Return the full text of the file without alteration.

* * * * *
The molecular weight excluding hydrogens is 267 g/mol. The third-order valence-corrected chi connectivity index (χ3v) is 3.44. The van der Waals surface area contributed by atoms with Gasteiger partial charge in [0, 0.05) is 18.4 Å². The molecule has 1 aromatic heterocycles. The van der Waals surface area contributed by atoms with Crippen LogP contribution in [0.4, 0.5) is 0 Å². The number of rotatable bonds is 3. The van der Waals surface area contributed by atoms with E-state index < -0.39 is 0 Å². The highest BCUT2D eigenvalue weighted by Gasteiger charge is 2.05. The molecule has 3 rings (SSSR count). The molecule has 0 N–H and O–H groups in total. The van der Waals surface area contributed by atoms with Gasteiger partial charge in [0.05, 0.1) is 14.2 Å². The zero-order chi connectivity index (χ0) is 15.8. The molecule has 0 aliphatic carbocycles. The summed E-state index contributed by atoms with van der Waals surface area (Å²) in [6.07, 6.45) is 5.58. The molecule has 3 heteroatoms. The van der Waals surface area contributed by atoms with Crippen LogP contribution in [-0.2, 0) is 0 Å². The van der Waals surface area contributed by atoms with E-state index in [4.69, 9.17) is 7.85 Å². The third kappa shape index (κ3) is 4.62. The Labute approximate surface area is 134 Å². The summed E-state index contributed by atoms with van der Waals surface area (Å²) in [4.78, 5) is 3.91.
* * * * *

The molecular weight excluding hydrogens is 267 g/mol. The third-order valence-corrected chi connectivity index (χ3v) is 3.44. The van der Waals surface area contributed by atoms with Gasteiger partial charge in [0, 0.05) is 18.4 Å². The molecule has 1 aromatic heterocycles. The van der Waals surface area contributed by atoms with Crippen LogP contribution in [0.4, 0.5) is 0 Å². The number of rotatable bonds is 3. The van der Waals surface area contributed by atoms with E-state index < -0.39 is 0 Å². The highest BCUT2D eigenvalue weighted by Gasteiger charge is 2.05. The molecule has 3 rings (SSSR count). The molecule has 0 N–H and O–H groups in total. The van der Waals surface area contributed by atoms with Gasteiger partial charge in [0.05, 0.1) is 14.2 Å². The zero-order chi connectivity index (χ0) is 15.8. The molecule has 0 aliphatic carbocycles. The summed E-state index contributed by atoms with van der Waals surface area (Å²) in [6.07, 6.45) is 5.58. The molecule has 3 heteroatoms. The van der Waals surface area contributed by atoms with Crippen LogP contribution in [-0.2, 0) is 0 Å². The van der Waals surface area contributed by atoms with E-state index in [4.69, 9.17) is 7.85 Å². The third kappa shape index (κ3) is 4.62. The Labute approximate surface area is 134 Å². The summed E-state index contributed by atoms with van der Waals surface area (Å²) in [4.78, 5) is 3.91.